Once day, she told him her father had got a job in an orchestra in Australia so they wouldn't be able to play together any more. That day in the wendy house he noticed her breasts were beginning to swell and a tuft of hair had sprung up between her legs. He felt the probing body of the mouse between his hip bone and the floor and, feeling a sudden curiosity, he rolled over . . . Shortly after that, he began taking piano lessons.

      A police car drew up outside the McDonalds and two officers, a man and a woman got out and ambled slowly inside. A moment later, Clare appeared in the doorway. She spotted him and came running down the road laughing and skipping like it was a funny game. He looked around in panic expecting the police to come running out after her. An elderly couple sitting on the bench next to him smiled benignly. He forced a smile himself and went out to meet her.

      "Let's go, honey," he said through closed teeth. He walked her swiftly down the street, seemingly a dad and little daughter like any other.

      A sound of music wafted down to them. Clare's face lit up with happiness but Richard looked like someone was dancing on his grave. As they came nearer they caught sight of the musician, a skinny figure in a tail suit playing the violin. He was young and had a long pale face with dark, deep-set eyes. It was a Bach fugue, Richard recognised immediately with a feeling of despair. Clare was giggling, jumping around in ragged circles. He could feel that beautiful music soaking into his soul like unwished for oil, freeing him up, releasing the little wheels in his head he would rather were still.

      As always, the music brought back the image of Katy. Darling Katy. Her agile little fingers skipping so gaily over the keys. Her quick smile. Her class alone made bearable the long hours teaching scales to bored children.

      "You've got a very talented daughter there, Mr Bradley." The television volume had been dipped on his arrival but the man's eyes kept slipping back to the screen. The hot little house smelling of damp washing and food. The man with his piglike face, the woman fussing around officiously like a busy little dormouse. For the tenth time he wondered: could these people really be . . . ?

      "No, you don't need to worry about the money, Mrs Bradley, it will be a pleasure to help such a talented young girl on her way."

      So the private classes began at his house. Then one day, he could resist no longer. He placed his hand on her thigh and when she said nothing, moved it up higher, caressing the gentle flesh while her fingers skipped gaily over the keys. It would never have happened but for the music. It would never have happened.

      He tugged on her hand, pulling her away, and Clare's dance of joy turned to rage. Her face crumpled and ugly howls began to tumble out of her distended mouth. Several members of a small group which had gathered around the violinist turned disapproving looks towards them. His desperate eyes roved around and fell on a poster pasted to a wall: "Feeling blue? Come to the zoo!" suggested the bold red letters over a collage of an elephant, a lion and a zebra and several other animals he couldn't make out immediately.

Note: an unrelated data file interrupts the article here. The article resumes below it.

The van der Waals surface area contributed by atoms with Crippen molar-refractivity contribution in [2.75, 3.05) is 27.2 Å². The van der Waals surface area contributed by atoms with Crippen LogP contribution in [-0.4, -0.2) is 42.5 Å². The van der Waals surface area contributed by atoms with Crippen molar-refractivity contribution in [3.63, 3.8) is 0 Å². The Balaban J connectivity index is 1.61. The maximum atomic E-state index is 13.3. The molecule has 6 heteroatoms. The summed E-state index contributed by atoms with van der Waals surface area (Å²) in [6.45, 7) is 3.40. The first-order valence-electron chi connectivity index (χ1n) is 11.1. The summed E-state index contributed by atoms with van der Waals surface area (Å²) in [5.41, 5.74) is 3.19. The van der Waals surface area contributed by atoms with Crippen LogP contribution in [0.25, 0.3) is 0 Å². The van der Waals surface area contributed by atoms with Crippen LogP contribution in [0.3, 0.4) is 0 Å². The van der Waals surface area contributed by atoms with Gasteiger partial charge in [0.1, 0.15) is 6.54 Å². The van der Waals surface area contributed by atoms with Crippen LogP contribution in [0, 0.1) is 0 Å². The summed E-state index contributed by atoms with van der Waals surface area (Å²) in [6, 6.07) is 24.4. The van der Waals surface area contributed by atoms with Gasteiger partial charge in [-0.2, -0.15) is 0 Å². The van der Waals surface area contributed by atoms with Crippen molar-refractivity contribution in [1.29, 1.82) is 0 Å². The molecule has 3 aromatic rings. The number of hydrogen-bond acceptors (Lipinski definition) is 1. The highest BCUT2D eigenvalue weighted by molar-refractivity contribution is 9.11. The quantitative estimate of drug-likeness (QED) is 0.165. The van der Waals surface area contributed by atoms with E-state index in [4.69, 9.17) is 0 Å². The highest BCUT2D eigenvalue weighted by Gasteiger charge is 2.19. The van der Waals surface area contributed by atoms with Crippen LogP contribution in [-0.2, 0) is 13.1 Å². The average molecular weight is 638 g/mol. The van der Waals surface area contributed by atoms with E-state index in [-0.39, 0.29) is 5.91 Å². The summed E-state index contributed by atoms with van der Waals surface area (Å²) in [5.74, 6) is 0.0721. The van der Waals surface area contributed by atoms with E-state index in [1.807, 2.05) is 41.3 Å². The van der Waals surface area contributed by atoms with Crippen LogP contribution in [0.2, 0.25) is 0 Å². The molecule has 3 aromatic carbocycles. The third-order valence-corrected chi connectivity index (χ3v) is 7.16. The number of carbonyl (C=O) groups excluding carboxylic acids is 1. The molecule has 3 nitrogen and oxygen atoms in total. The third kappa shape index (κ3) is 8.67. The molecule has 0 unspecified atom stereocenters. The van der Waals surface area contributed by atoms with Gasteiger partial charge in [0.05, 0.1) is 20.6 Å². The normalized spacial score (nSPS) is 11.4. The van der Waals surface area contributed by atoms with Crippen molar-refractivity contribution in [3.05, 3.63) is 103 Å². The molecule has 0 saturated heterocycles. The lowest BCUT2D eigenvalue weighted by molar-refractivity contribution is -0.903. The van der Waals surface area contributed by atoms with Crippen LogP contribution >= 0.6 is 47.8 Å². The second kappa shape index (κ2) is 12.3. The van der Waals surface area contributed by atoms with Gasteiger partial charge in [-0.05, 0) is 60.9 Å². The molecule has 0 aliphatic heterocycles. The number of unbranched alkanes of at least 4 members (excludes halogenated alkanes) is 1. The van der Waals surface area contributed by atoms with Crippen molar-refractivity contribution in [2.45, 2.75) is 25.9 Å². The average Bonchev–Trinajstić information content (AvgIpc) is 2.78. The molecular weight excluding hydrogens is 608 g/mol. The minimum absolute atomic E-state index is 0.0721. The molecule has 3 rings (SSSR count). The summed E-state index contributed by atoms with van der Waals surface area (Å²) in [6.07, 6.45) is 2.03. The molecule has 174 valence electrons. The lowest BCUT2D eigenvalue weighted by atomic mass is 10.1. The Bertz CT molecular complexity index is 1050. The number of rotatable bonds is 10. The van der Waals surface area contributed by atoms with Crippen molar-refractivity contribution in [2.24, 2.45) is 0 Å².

Sneers and endless interrogations, even when he'd admitted his guilt. Hour after hour sitting in a draughty police cell. The yells, the jeers. He cried when they gave him a cup off tea and his hands were shaking so badly he spilt most of it down his trousers. Then there was the trial. No Katy - his guilty plea saved her a court appearance - but the man with the piggy face and his dormouse wife were there, bunched up sullenly at the back of the courtroom. They only smiled when the judge read his sentence: seven years, no remission.

      There was a fusty, clammy smell and the air was full of the snorts and cries of animals. Clare was afraid at first, but soon she was leaping about poking her little head up against the cages and clapping her hands. She gazed in wonder at some bored-looking lions lying in the dust like exhausted hearthrugs and an old sad-eyed orang-utan slouched against the bars of his cage. Then she pulled Richard towards the reptile house and her eyes opened up wide at the scaly world within. A keeper unwound a python from the branch of a tree and the crowd parted like butter before a flame. Its body was as thick in the middle as a woman's thigh and then tapered off to a stubby muscular point. It coiled and wrapped itself round the man's arm. Who would like to touch it, the keeper wanted to know. Clare took a step forward and stroked its tiny porcelain head. Then she wanted Richard to touch it too, but he shrunk back with the others. Something about the way it clung to the keeper's hand made him feel as miserable as if he had bitten into something rotten and still had the taste in his mouth.

      Wipe-clean porcelain tiles, a bunk bed and a bucket in the corner. The guard came in with a plate on a tray, spat copiously and passed it to him, saying "See that? That's what I think of your sort."  The jeers along the wing, the taunts. Savage dogs, he thought, straining at their leashes, waiting to tear me apart. Afterwards, when they let him out, they were still out there, snarling at him from the shadows, daubing his door with faeces, throwing bricks through his window.

      Outside, he bought her a raspberry ripple ice cream and while she was licking it he slipped away. He felt like a kite, but there was no other way. All day his will had been seeping away and he couldn't trust himself any longer with her. As he drove by he saw her standing alone on the edge of the road. Her hand had fallen to her side and the ice cream had dropped from the cone onto the ground. The first telephone box he came to he'd call the police, he promised himself. She'd be fine.